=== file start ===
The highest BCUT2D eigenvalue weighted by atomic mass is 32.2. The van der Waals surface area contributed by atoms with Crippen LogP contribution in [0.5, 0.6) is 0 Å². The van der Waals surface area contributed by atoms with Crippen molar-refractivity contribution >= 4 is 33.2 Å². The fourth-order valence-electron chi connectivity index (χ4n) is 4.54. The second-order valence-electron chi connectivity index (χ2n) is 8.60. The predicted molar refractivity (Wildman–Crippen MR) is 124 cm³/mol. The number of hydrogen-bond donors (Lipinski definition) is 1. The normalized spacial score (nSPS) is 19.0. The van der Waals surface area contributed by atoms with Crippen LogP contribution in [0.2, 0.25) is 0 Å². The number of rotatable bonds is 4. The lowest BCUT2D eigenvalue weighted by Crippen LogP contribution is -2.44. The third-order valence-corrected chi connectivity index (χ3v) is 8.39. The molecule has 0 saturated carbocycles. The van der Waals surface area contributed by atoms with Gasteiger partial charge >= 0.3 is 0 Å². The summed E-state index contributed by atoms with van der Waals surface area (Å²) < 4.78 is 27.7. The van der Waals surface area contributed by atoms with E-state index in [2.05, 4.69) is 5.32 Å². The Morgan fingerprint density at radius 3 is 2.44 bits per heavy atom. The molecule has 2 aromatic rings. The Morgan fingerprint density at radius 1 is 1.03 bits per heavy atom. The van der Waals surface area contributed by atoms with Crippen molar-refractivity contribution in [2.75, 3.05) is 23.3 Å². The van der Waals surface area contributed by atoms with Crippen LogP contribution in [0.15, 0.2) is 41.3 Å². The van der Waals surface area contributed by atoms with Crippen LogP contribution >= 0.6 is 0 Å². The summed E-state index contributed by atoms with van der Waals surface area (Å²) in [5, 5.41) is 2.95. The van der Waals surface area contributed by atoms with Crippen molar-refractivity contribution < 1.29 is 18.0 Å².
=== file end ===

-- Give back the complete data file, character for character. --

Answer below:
The highest BCUT2D eigenvalue weighted by atomic mass is 32.2. The van der Waals surface area contributed by atoms with Crippen LogP contribution in [0.5, 0.6) is 0 Å². The van der Waals surface area contributed by atoms with Crippen molar-refractivity contribution >= 4 is 33.2 Å². The fourth-order valence-electron chi connectivity index (χ4n) is 4.54. The second-order valence-electron chi connectivity index (χ2n) is 8.60. The predicted molar refractivity (Wildman–Crippen MR) is 124 cm³/mol. The number of hydrogen-bond donors (Lipinski definition) is 1. The normalized spacial score (nSPS) is 19.0. The van der Waals surface area contributed by atoms with Crippen LogP contribution in [0.2, 0.25) is 0 Å². The number of rotatable bonds is 4. The lowest BCUT2D eigenvalue weighted by Crippen LogP contribution is -2.44. The third-order valence-corrected chi connectivity index (χ3v) is 8.39. The molecule has 0 saturated carbocycles. The van der Waals surface area contributed by atoms with Gasteiger partial charge >= 0.3 is 0 Å². The summed E-state index contributed by atoms with van der Waals surface area (Å²) < 4.78 is 27.7. The van der Waals surface area contributed by atoms with E-state index in [2.05, 4.69) is 5.32 Å². The Morgan fingerprint density at radius 3 is 2.44 bits per heavy atom. The molecule has 2 aromatic rings. The Morgan fingerprint density at radius 1 is 1.03 bits per heavy atom. The van der Waals surface area contributed by atoms with Crippen molar-refractivity contribution in [2.75, 3.05) is 23.3 Å². The van der Waals surface area contributed by atoms with Crippen LogP contribution in [0.15, 0.2) is 41.3 Å². The van der Waals surface area contributed by atoms with Crippen LogP contribution >= 0.6 is 0 Å². The summed E-state index contributed by atoms with van der Waals surface area (Å²) in [5, 5.41) is 2.95. The van der Waals surface area contributed by atoms with Crippen molar-refractivity contribution < 1.29 is 18.0 Å².